Marshmallows, Cookies and Kids

by Sahadev Komaragiri



Who would believe that a simple test involving a single marshmallow or a single cookie can determine the future of a child? Here is how you can test your own child. Please note that your child can be tested better if it is done by someone else other than you.

Put the child in a closed room with nothing else but a table and a chair. Offer the child a cookie or a marshmallow or something that they really like and haven’t consumed a delicacy of that kind in more than ten days. Place it in front of them on a small plate. Tell them that they can have it right away or wait for an unspecified amount of time and get an additional piece as a reward for waiting. What do you think will happen?

To see how it works in a real test environment, please watch this video.

An experiment like this was conducted in the year 1968 by researchers at Stanford University on about 653 kids(subjects). The kids were 4 or 5 years of age. Here are some of the findings:

  • Average wait time for most of the kids is under 3 minutes. Some did not wait at all.
  • About 30% of them delayed their gratification for over 15 minutes until the researcher returned. They somehow found a way to resist their temptation.

What exactly is being measured in this test? Will the child figure out a way to earn a second serving? Can they do it by making the situation work for them? Some pretended that their favorite item was not there and some turned away from it. The desire to have a second one is there but they were successful in deflecting it for the time being.

One of the researchers tracked many of the subjects of this experiment into their thirties and later. Here are some of the findings:

  • Low delayers(less than 30 seconds) seemed to have more behavioral problems, got low S.A.T scores, often had troubles maintaining friendships and have a significantly higher body mass index.
  • The child who could wait fifteen minutes(high delayer) had an S.A.T. score that was, on average, two hundred and ten points higher than that of the kid who could wait only thirty seconds.

I can think of two crucial abilities that determine the future of a child. One, delayed gratification and two, self control. A child who has good control over self certainly has good control over his/her academic performance, relationships, ability to cope with problems, capacity to think and plan ahead and the ability to make better choices in life.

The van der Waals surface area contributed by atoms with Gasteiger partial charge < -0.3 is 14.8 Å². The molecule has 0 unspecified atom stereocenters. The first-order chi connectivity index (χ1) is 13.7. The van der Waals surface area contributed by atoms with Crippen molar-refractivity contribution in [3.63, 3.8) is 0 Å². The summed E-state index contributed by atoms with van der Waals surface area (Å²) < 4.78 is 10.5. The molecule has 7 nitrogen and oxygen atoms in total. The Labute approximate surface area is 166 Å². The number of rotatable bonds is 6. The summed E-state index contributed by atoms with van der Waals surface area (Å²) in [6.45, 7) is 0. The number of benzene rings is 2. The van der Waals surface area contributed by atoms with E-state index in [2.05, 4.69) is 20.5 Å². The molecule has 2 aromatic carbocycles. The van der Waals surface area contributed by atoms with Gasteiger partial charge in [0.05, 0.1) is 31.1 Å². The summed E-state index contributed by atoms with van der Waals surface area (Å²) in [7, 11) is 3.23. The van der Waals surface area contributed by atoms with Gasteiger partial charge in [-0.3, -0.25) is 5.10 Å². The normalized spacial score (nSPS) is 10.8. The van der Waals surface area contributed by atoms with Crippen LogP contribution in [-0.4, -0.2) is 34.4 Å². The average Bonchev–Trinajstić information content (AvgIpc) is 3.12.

How does self control and delayed gratification help?

  • A high delayer will somehow find a way to avoid watching TV and focus on the upcoming test. Of course a parent can influence this decision one way or the other!
  • They will somehow find ways to save for retirement and turn away from addictions such as alcoholism and other social temptations. A parent can and should help in finding the right friend circle.
  • A high delayer is more likely to carefully plan a task and execute it to its conclusion without dropping it off due to small failures or disappointments. As a parent one must attempt to prop up the child whenever they are down (but don’t make it a habit for them to look for a prop up. Life doesn’t work that way!)

Are these skills teachable or are they just part of their gene capacity? Can schools teach these skills? Yes, these skills are teachable, but the schools and the teaching fraternity must be equipped to teach these skills. You as a parent must be convinced that these skills are important and you must play your own part in getting your child to learn these skills. For a child these are the life skills that are more important than study of science or math.

We must understand that a reward for a good behavior has its own place. The reward must be in proportion to the effort. After a reward is handed out, the child must be challenged to think beyond rewards and allowed to imagine the intangible benefits of a certain behavior.

All said and done a parent must spend adequate time with the child in the formative years and beyond.


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